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I have noticed that facebook has random element IDs for every element - including elements that have no unique element id.

<div id="__w2_YvdN1r2_loading">blah</div>

Any ideas why they do this on every element & how they do this?

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4 Answers 4

One reason I can think of for "why" would be to prevent, or at least reduce the incidence of, screen scraping - if the IDs are indeed random. As to how, there are inumerable ways to generate pseudo-random values and any one of them could be coerced to produce a string that resembles __w2_YvdN1r2.

Given how Javascript heavy Facebook is, I'd be quite surprised if the IDs are as random as you think, unless the values are also output into a javascript array/object/store of some description for the pages javascript to use.

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maybe to more easily handle references by javascript ? im not sure if they are random EVERY time or just RANDOM IDs ? if they are random only one time - maybe to assist javascript identification of elements that dont have unique IDs ? –  Tom Aug 12 '10 at 8:58
    
@Tom, if they're not "random every time", then they're deterministic. If there's an alogithm used to generate the IDs then by their very nature they can't be "random" (ignoring the fact that random values generated by a computer are usually the product of an algorithm) –  Rob Aug 12 '10 at 9:06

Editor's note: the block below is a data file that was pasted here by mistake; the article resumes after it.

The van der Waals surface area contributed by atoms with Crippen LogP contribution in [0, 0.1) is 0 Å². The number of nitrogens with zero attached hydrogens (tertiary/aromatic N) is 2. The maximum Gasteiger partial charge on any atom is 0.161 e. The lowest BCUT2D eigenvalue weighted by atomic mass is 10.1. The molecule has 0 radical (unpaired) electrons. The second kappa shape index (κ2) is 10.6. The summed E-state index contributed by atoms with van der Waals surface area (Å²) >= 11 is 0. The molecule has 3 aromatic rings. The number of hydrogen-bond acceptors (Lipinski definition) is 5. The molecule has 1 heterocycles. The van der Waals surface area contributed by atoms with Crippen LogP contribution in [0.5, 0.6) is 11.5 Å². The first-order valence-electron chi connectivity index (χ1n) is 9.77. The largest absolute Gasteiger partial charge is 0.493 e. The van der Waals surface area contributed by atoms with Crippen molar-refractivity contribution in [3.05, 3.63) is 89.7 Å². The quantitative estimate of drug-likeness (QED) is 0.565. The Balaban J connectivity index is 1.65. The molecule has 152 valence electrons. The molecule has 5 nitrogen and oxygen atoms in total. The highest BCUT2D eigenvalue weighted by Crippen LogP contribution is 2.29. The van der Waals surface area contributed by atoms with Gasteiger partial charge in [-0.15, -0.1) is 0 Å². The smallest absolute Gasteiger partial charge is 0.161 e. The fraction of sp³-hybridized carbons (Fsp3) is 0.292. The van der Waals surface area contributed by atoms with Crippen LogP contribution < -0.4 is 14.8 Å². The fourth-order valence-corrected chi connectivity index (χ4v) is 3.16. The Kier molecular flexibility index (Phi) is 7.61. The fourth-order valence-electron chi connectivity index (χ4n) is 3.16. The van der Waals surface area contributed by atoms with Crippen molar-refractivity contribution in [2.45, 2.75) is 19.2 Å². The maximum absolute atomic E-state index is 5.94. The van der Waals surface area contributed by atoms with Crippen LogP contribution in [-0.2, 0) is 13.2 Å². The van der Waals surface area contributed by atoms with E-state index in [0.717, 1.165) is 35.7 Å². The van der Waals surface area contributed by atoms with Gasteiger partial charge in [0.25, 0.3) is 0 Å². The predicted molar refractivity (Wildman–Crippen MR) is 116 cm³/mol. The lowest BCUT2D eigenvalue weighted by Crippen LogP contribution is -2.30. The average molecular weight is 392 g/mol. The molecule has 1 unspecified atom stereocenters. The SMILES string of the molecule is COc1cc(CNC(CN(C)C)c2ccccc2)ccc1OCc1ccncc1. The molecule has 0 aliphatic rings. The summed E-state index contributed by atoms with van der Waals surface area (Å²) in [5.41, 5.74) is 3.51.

So that it's harder to scrape meaningfully, probably just a string of random chars.

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I am assuming this is to reference the base64 encoded UUIDs that they may be associated with -- perhaps representing a user or token.

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hmm i thought it might be to allow for Designers not to bother Developers - that is, using Javascript heavily - if they assign random elements to everything then developers can edit the DOM and designers dont have to continually bother them ? –  Tom Aug 12 '10 at 8:39

Giving every element a unique id guarantees that the FB can reference a particular element using scripts. For example, FB might have a script that scrolls the page to an updated element, and they want script to work for all elements. Also, this way every element can be used as a fragment identifier in a URL. It also allows you to permalink to any element in the page. So, for example, if I want to link you to the "examples" section of wikipedia's Fragment Identifier page, then I'll use the id of that element as an anchor with #:

<a href="http://en.wikipedia.org/wiki/Fragment_identifier#examples">my link text</a>

Woah. Meta.

As for the how, we don't know because it's closed source. But FB is written in PHP so they might use something like uniqid.

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